What inspired your story ‘The Price of Freedom’?
Sadly, it was the repeated stories of overreactions to minor crimes by some parts of the US police force. Members of the public videoing them has been a major way to strike back, and my story is a play on that.
Have you written characters based on people you know?
Yes. And in general, I’ve told them. It’s hard not to take people you know and drop them in interesting situations. The latest one was a colleague who was either flattered or at least very polite about it.
Do you believe in writer’s block?
In other people, yes. I’ve never suffered from it. Quite the opposite, though, in that I sometimes feel I have so many projects on the go that I have to drop a few to get one finished.
How did you celebrate your first story publication?
With my second-best bottle of whisky. My best, a joyous smoky Port Charlotte 5-Year-Old I refer to as Lauren (because it’s like Lauren Bacall blowing smoke in your face) is waiting for a novel.
Plotter or pantser?
Pants work for short stories (which is an odd line now I read it back) because they’re so short if they don’t work you can throw it away and have another shot at it. For novel-length things I tend to start, get a vague idea where I’m going (about chapter two or three) and then from then on have a vague plot outlined. The first chapter or two then gets thrown away. Often the last one does too.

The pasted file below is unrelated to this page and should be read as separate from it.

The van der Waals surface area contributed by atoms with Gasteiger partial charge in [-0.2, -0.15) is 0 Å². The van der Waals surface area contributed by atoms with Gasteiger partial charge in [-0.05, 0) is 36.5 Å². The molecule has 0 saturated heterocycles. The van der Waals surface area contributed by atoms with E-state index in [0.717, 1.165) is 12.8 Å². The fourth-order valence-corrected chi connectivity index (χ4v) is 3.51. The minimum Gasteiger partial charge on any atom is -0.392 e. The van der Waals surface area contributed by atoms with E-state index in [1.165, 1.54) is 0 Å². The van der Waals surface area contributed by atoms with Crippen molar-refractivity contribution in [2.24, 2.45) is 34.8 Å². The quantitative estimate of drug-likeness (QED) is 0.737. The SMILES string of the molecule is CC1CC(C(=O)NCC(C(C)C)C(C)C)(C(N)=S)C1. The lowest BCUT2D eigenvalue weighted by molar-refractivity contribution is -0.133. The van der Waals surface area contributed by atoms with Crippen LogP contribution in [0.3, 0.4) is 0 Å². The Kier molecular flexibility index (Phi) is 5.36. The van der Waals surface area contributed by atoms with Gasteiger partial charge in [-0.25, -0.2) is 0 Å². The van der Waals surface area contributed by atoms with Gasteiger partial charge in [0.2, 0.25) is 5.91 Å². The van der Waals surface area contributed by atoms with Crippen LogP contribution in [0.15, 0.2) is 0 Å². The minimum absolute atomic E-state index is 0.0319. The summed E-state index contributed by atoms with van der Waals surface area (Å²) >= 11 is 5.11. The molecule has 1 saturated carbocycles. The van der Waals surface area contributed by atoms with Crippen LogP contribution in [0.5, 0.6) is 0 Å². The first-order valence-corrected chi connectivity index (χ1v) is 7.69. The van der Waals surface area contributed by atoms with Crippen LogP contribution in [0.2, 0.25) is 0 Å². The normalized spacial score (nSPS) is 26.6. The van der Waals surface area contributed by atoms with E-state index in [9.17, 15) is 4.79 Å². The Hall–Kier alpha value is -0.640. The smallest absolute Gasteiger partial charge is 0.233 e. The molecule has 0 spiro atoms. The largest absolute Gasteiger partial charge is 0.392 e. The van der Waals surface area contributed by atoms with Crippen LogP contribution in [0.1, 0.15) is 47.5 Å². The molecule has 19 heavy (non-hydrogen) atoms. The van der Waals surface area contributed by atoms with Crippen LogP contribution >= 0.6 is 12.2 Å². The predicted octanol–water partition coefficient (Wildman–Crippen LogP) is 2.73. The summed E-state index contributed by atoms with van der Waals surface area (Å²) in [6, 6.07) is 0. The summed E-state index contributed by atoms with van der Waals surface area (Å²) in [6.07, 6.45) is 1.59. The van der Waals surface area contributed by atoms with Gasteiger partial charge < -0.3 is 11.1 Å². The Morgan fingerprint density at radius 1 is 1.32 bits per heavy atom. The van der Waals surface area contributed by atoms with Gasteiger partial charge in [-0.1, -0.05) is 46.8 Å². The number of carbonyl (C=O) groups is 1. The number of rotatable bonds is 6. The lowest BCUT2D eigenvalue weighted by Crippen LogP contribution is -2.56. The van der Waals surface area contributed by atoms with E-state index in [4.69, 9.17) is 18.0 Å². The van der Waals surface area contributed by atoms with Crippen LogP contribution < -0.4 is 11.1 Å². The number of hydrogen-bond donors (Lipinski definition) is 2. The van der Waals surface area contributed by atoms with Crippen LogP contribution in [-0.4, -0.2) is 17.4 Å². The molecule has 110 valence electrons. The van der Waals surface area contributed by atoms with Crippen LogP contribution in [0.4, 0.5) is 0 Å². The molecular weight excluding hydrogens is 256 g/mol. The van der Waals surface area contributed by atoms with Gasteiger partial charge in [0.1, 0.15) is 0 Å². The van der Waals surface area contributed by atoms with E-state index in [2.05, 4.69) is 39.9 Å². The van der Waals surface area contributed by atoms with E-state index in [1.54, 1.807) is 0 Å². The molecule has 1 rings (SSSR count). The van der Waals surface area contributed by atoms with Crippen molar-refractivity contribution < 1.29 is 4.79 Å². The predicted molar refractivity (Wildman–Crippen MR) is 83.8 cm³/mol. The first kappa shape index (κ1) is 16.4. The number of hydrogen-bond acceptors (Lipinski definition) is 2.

How many unfinished stories do you have?
Dozens. Although if it stays unfinished for long the basic ideas and/or a few choice paragraphs tend to get moved back into my big “Ideas” document. I’ve got six novels in various states, which I find useful in a way. By the time I get to edit the oldest of them, I’ve largely forgotten how it goes, so it does make it easier reading it fresh.
What’s your oddest writing experience?
I lost a whole novel once, for over ten years. I finally found a copy hidden in a zip file in a backup on a USB stick I was about to wipe, and was overjoyed. I sat down and read it (after making sure it was safely copied) and apart from the first chapter and the final page, didn’t recall any of it. It genuinely felt like someone else had written it, but it’s good to have it back among its friends.
‘The Price of Freedom’ by Robert Kibble features in Tall Tales & Short Stories Volume One.